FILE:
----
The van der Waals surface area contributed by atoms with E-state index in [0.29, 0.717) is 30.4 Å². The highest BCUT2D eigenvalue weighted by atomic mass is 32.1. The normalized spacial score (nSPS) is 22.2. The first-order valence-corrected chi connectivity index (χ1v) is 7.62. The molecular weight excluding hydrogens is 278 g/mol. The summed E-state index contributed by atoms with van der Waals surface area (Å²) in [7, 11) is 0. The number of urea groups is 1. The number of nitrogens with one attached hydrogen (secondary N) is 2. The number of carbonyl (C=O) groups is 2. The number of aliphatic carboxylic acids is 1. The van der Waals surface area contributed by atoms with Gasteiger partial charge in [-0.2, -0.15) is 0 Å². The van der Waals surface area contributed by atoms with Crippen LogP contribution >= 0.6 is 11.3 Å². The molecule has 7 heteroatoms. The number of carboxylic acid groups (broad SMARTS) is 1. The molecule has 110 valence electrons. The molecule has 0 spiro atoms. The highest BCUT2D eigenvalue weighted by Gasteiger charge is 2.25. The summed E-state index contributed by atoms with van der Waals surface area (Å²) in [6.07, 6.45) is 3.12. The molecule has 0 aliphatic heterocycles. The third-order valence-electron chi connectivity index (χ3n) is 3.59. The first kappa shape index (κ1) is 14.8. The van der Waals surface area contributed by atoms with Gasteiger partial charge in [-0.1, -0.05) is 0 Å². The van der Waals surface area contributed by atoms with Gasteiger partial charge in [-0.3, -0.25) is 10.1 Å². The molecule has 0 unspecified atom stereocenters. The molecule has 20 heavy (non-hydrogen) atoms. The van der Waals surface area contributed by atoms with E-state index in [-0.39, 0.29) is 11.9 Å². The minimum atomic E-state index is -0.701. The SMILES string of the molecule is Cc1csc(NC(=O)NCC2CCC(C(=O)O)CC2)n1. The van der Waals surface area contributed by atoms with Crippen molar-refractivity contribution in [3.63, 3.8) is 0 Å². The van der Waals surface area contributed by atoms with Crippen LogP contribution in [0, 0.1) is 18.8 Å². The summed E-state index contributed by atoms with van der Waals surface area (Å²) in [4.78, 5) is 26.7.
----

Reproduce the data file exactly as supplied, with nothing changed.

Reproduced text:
The van der Waals surface area contributed by atoms with E-state index in [0.29, 0.717) is 30.4 Å². The highest BCUT2D eigenvalue weighted by atomic mass is 32.1. The normalized spacial score (nSPS) is 22.2. The first-order valence-corrected chi connectivity index (χ1v) is 7.62. The molecular weight excluding hydrogens is 278 g/mol. The summed E-state index contributed by atoms with van der Waals surface area (Å²) in [7, 11) is 0. The number of urea groups is 1. The number of nitrogens with one attached hydrogen (secondary N) is 2. The number of carbonyl (C=O) groups is 2. The number of aliphatic carboxylic acids is 1. The van der Waals surface area contributed by atoms with Gasteiger partial charge in [-0.2, -0.15) is 0 Å². The van der Waals surface area contributed by atoms with Crippen LogP contribution >= 0.6 is 11.3 Å². The molecule has 7 heteroatoms. The number of carboxylic acid groups (broad SMARTS) is 1. The molecule has 110 valence electrons. The molecule has 0 spiro atoms. The highest BCUT2D eigenvalue weighted by Gasteiger charge is 2.25. The summed E-state index contributed by atoms with van der Waals surface area (Å²) in [6.07, 6.45) is 3.12. The molecule has 0 aliphatic heterocycles. The third-order valence-electron chi connectivity index (χ3n) is 3.59. The first kappa shape index (κ1) is 14.8. The van der Waals surface area contributed by atoms with Gasteiger partial charge in [-0.1, -0.05) is 0 Å². The van der Waals surface area contributed by atoms with Gasteiger partial charge in [-0.3, -0.25) is 10.1 Å². The molecule has 0 unspecified atom stereocenters. The molecule has 20 heavy (non-hydrogen) atoms. The van der Waals surface area contributed by atoms with E-state index in [-0.39, 0.29) is 11.9 Å². The minimum atomic E-state index is -0.701. The SMILES string of the molecule is Cc1csc(NC(=O)NCC2CCC(C(=O)O)CC2)n1. The van der Waals surface area contributed by atoms with Crippen molar-refractivity contribution in [3.63, 3.8) is 0 Å². The van der Waals surface area contributed by atoms with Crippen LogP contribution in [0, 0.1) is 18.8 Å². The summed E-state index contributed by atoms with van der Waals surface area (Å²) in [4.78, 5) is 26.7.